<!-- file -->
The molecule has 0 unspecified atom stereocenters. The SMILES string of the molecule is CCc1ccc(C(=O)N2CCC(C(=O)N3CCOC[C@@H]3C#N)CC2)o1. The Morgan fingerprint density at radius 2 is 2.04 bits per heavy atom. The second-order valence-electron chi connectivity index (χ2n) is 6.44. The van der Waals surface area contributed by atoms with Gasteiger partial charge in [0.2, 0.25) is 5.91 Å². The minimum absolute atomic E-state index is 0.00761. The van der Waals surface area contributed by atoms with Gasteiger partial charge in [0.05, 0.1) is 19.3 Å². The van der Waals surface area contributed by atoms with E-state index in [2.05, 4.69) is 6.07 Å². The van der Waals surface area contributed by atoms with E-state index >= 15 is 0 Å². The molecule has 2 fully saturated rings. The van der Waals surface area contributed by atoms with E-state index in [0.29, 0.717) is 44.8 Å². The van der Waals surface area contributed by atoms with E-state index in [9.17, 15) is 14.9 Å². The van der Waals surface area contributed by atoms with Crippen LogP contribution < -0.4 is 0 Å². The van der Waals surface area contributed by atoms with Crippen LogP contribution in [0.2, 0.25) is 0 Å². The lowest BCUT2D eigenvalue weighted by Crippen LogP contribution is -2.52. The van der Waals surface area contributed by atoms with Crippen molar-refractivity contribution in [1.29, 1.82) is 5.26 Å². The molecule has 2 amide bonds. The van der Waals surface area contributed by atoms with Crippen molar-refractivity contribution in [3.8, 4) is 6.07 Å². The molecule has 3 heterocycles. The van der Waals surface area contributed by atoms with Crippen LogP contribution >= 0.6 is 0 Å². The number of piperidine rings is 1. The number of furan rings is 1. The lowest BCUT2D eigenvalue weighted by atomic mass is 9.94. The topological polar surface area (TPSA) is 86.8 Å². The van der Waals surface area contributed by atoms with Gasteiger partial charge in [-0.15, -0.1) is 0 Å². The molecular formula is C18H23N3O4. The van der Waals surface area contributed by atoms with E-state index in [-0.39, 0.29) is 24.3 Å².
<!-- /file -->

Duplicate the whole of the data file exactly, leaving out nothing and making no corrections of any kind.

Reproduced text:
The molecule has 0 unspecified atom stereocenters. The SMILES string of the molecule is CCc1ccc(C(=O)N2CCC(C(=O)N3CCOC[C@@H]3C#N)CC2)o1. The Morgan fingerprint density at radius 2 is 2.04 bits per heavy atom. The second-order valence-electron chi connectivity index (χ2n) is 6.44. The van der Waals surface area contributed by atoms with Gasteiger partial charge in [0.2, 0.25) is 5.91 Å². The minimum absolute atomic E-state index is 0.00761. The van der Waals surface area contributed by atoms with Gasteiger partial charge in [0.05, 0.1) is 19.3 Å². The van der Waals surface area contributed by atoms with E-state index in [2.05, 4.69) is 6.07 Å². The van der Waals surface area contributed by atoms with E-state index >= 15 is 0 Å². The molecule has 2 fully saturated rings. The van der Waals surface area contributed by atoms with E-state index in [0.29, 0.717) is 44.8 Å². The van der Waals surface area contributed by atoms with E-state index in [9.17, 15) is 14.9 Å². The van der Waals surface area contributed by atoms with Crippen LogP contribution < -0.4 is 0 Å². The van der Waals surface area contributed by atoms with Crippen LogP contribution in [0.2, 0.25) is 0 Å². The lowest BCUT2D eigenvalue weighted by Crippen LogP contribution is -2.52. The van der Waals surface area contributed by atoms with Crippen molar-refractivity contribution in [1.29, 1.82) is 5.26 Å². The molecule has 2 amide bonds. The van der Waals surface area contributed by atoms with Crippen molar-refractivity contribution in [3.8, 4) is 6.07 Å². The molecule has 3 heterocycles. The van der Waals surface area contributed by atoms with Crippen LogP contribution >= 0.6 is 0 Å². The number of piperidine rings is 1. The number of furan rings is 1. The lowest BCUT2D eigenvalue weighted by atomic mass is 9.94. The topological polar surface area (TPSA) is 86.8 Å². The van der Waals surface area contributed by atoms with Gasteiger partial charge in [-0.15, -0.1) is 0 Å². The molecular formula is C18H23N3O4. The van der Waals surface area contributed by atoms with E-state index in [-0.39, 0.29) is 24.3 Å².